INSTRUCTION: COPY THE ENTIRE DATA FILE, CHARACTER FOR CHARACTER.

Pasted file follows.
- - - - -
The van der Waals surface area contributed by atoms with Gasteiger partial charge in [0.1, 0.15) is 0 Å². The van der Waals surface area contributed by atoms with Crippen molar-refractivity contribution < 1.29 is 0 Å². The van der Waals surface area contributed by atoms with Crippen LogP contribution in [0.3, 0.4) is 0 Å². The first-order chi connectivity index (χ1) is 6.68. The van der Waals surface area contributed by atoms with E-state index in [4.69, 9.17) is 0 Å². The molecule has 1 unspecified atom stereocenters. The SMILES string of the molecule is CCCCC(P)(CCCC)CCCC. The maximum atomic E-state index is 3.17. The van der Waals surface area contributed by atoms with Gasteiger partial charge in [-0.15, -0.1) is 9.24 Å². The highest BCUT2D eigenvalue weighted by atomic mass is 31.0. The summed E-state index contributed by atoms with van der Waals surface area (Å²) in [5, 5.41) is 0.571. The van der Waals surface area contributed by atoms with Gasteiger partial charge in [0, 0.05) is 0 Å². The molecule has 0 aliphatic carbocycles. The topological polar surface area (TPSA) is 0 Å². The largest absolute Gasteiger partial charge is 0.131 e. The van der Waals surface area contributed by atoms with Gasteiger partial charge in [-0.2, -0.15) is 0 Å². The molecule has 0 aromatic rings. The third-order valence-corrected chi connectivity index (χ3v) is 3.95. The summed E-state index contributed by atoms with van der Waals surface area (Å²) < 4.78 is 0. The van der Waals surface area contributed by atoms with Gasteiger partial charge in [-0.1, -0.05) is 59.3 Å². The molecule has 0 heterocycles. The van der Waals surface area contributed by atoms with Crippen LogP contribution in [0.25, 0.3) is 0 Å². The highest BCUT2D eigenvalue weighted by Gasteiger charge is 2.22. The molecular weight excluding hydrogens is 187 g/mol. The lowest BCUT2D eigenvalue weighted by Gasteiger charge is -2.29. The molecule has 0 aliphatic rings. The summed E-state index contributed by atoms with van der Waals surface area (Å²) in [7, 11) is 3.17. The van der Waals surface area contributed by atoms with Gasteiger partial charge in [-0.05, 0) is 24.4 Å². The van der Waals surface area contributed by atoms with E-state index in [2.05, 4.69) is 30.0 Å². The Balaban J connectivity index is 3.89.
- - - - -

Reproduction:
The van der Waals surface area contributed by atoms with Gasteiger partial charge in [0.1, 0.15) is 0 Å². The van der Waals surface area contributed by atoms with Crippen molar-refractivity contribution < 1.29 is 0 Å². The van der Waals surface area contributed by atoms with Crippen LogP contribution in [0.3, 0.4) is 0 Å². The first-order chi connectivity index (χ1) is 6.68. The van der Waals surface area contributed by atoms with E-state index in [4.69, 9.17) is 0 Å². The molecule has 1 unspecified atom stereocenters. The SMILES string of the molecule is CCCCC(P)(CCCC)CCCC. The maximum atomic E-state index is 3.17. The van der Waals surface area contributed by atoms with Gasteiger partial charge in [-0.15, -0.1) is 9.24 Å². The highest BCUT2D eigenvalue weighted by atomic mass is 31.0. The summed E-state index contributed by atoms with van der Waals surface area (Å²) in [5, 5.41) is 0.571. The van der Waals surface area contributed by atoms with Gasteiger partial charge in [0, 0.05) is 0 Å². The molecule has 0 aliphatic carbocycles. The topological polar surface area (TPSA) is 0 Å². The largest absolute Gasteiger partial charge is 0.131 e. The van der Waals surface area contributed by atoms with Gasteiger partial charge in [-0.2, -0.15) is 0 Å². The molecule has 0 aromatic rings. The third-order valence-corrected chi connectivity index (χ3v) is 3.95. The summed E-state index contributed by atoms with van der Waals surface area (Å²) < 4.78 is 0. The van der Waals surface area contributed by atoms with Gasteiger partial charge in [-0.1, -0.05) is 59.3 Å². The molecule has 0 heterocycles. The van der Waals surface area contributed by atoms with Crippen LogP contribution in [0.25, 0.3) is 0 Å². The highest BCUT2D eigenvalue weighted by Gasteiger charge is 2.22. The molecular weight excluding hydrogens is 187 g/mol. The lowest BCUT2D eigenvalue weighted by Gasteiger charge is -2.29. The molecule has 0 aliphatic rings. The summed E-state index contributed by atoms with van der Waals surface area (Å²) in [7, 11) is 3.17. The van der Waals surface area contributed by atoms with Gasteiger partial charge in [-0.05, 0) is 24.4 Å². The van der Waals surface area contributed by atoms with E-state index in [2.05, 4.69) is 30.0 Å². The Balaban J connectivity index is 3.89.